(Fat Wreck Chords)
Once upon a time, The Lillingtons were content to admire The Ramones and write music in that vein. And ain’t nothing wrong with that. The Lillingtons, since 1996, were damn good at melodic, hook-soaked punk rock ‘n’ roll. Simple songs, yet infectious as hell, the band released four albums. As they progressed, they developed their own signature sound, which held an ominous portentous vibe. 1999’s Death By Television is a classic. Their 2006 release, The Too Late Show, boasted two classics, like genre transcending “Vaporize My Brain” and “All I Hear is Static.” And then The Lilllingtons decided rest was needed. The band was decommissioned. 2017 sees the unholy resurrection and a welcome rejuvenation, as the band have taken their foundation of melodic punk, but approached Stella Sapiente with an ardent ’80s adoration, infusing more dynamics into their songs.
Stella Sapiente maintains the foreboding presence which The Lillingtons’ albums have cultivated. And then the band doubles down. Utilizing many echoing ’80s guitar lines, a new dimension is explored in The Lillingtons’ music. The lyrics are all about the eerie and haunting as usual, but a specific focus on secret societies and mysteries are the focus. The opener “Golden Dawn/ Knights Templar” is a stark declaration. “Night Visions” is a concrete ’80s infusion, guitars swirling in a miasma of reverb. The surfy pluck is cool and offsetting. Let’s not forget, a Friday the 13th in October is Stella Sapiente’s release date!
The dissonant guitar of ’80s somber canon; especially, Joy Division, The Cure, The Church, The The, a little Television; think Tiger Army’s infusion of The Smiths into their rockabilly on Ghost Tigers Rise. “Night Visions”, again, holds the feel of a drum machine, but still gives that extra spark, that snap, that live drums provide. Swirling and repeating guitar lines are the foundation, but layers grow within the song so it builds and builds.
The darkness of Death By Television and The Too Late Show fashioned securely, Stella Sapiente still packs quick punches with fast punk songs. The second track, “Insect Nightmares,” and “K6” are killer tracks. The gem – and first single, “Zodiac” is a brilliant trek; a classic mid paced, melodic Lillingtons. All the aspects of my favorite song, “Black Hole in My Mind” are there. Toward the end of the LP, the one fast one for side B, “They Live,” is fast and frenetic. This one is a real punch – dark and classic Lillingtons. These tracks are still clean, polished punk; well written and engaging. Just more familiar to old fans. The production does give the sound a large, grand presence. All elements are mixed cleanly and give separate attention to each instrument.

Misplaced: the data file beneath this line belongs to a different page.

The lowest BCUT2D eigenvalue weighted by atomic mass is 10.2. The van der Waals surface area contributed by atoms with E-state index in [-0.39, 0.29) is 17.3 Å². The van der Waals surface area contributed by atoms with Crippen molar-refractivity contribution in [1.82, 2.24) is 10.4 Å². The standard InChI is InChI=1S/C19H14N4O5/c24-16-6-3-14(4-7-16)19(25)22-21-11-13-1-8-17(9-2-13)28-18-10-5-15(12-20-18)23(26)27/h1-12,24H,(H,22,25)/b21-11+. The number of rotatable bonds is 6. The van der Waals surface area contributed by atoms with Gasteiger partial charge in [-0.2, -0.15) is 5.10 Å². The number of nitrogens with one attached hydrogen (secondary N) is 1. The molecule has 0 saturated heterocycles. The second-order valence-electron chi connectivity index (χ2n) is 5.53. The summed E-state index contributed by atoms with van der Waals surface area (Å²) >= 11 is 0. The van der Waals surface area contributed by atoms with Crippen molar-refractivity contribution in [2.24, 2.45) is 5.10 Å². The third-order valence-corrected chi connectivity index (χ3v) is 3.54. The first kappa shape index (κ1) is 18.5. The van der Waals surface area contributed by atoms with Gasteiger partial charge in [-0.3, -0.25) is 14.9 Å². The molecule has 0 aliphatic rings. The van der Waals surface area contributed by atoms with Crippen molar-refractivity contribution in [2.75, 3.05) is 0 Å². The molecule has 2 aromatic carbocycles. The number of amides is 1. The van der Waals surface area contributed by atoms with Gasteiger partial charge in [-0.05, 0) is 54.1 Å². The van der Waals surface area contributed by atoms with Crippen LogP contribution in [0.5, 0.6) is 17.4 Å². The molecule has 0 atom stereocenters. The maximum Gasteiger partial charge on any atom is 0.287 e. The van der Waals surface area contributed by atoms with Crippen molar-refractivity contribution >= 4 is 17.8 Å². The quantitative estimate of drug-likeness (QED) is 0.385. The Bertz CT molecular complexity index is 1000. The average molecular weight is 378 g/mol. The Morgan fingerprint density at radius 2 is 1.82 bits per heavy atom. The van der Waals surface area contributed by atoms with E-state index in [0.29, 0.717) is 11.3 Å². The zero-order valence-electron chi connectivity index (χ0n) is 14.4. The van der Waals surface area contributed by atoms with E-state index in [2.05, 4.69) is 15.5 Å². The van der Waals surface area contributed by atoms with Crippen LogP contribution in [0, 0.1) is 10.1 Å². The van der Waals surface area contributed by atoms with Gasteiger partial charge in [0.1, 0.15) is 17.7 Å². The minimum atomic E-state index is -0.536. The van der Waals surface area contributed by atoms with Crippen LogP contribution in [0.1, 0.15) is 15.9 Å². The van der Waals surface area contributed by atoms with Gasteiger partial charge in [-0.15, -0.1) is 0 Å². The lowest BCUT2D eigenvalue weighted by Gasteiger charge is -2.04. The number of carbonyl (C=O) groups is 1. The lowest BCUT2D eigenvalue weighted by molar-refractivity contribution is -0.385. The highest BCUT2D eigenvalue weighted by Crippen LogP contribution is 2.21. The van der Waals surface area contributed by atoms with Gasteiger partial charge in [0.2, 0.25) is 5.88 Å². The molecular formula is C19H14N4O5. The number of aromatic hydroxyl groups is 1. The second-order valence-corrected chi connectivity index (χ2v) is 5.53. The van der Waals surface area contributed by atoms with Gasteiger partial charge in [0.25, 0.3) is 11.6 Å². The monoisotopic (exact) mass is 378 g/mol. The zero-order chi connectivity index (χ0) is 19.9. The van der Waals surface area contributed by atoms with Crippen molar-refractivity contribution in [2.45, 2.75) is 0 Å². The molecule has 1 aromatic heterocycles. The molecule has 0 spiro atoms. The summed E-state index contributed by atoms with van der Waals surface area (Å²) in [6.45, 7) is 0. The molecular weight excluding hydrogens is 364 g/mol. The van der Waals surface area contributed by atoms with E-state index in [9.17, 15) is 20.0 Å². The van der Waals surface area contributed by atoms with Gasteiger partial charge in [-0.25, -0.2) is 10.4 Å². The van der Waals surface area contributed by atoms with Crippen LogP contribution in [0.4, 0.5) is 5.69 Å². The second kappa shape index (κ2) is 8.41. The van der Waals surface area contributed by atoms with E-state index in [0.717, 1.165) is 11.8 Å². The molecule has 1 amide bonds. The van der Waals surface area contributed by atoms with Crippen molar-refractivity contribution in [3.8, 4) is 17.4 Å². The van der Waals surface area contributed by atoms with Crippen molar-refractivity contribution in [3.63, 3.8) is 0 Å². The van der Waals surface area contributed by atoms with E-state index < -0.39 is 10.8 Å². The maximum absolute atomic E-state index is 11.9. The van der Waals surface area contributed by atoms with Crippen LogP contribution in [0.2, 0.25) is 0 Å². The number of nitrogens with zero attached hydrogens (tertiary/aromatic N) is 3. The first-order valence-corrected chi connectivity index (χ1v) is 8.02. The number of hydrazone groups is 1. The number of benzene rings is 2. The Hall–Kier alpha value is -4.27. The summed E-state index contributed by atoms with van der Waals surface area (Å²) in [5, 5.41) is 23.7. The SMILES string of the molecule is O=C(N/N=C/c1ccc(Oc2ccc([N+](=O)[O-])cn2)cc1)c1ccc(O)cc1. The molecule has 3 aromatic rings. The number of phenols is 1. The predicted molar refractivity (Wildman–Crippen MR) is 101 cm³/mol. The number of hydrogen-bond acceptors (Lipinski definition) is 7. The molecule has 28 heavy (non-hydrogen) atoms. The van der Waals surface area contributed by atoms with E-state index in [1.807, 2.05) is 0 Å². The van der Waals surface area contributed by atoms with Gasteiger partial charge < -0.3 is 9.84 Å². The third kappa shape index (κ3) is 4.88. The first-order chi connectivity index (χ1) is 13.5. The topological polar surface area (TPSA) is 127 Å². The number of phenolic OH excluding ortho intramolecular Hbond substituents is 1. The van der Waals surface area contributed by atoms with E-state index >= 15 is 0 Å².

Another stand out is “London Fog,” which is a courser, fiercer track with sharp riffs and a pounding chorus. The Lillingtons are always employing “whoas” and harmonies. Whether you call it melodic punk, pop punk (which I would resist), or simply “catchy” – never read that as “soft.” Even the slowest track, is dark and subversive. The melodies are undeniable. But the dominant feeling for the listener is that of finding a peephole into a clandestine meeting. One’s spine is tense and fraught.
Lillingtons are delving into ’80s, staying quiet for side B. Or rather the play with tempo and energy. They temper certain sections while letting free of fetters at other times. And this is within the same song. For “London Fog,” they bend between more aggressive instrumentations after quieter openings, all of which are under melodic singing. The dichotomy plays well after laying low. “Cult of Dagon” is just slow and atmospheric, it’s a cool break. While what follows, “Villagers,” is the sound of Scandal, Pat Benatar, and an emulation of Billy Idol; a straight ’80s pulse with bells and momentary guitar chord strums. It grows into a rougher approach by the bridge. “The Walker” follows and does the same – a strong, dirgy riff is sporadic while the verses grab the Echo and The Bunnymen approach except for a gritty riff which simmers and surfaces.
Stella Sapiente boasts the depth of Death By Television with more thoughtful songwriting and cleaner production. The cuts are slower and deeper; less three chord romps, more songs constructed from crisp guitar lines. Stella Sapiente is a great addition to The Lillingtons’ catalog with a step in a tangential direction.
RIYL: The Ramones, The Queers, Teenage Bottlerocket, Tiger Army, The Misfits, (early) The Cure, Ceremony (L Shaped Man), Damned (but which era?)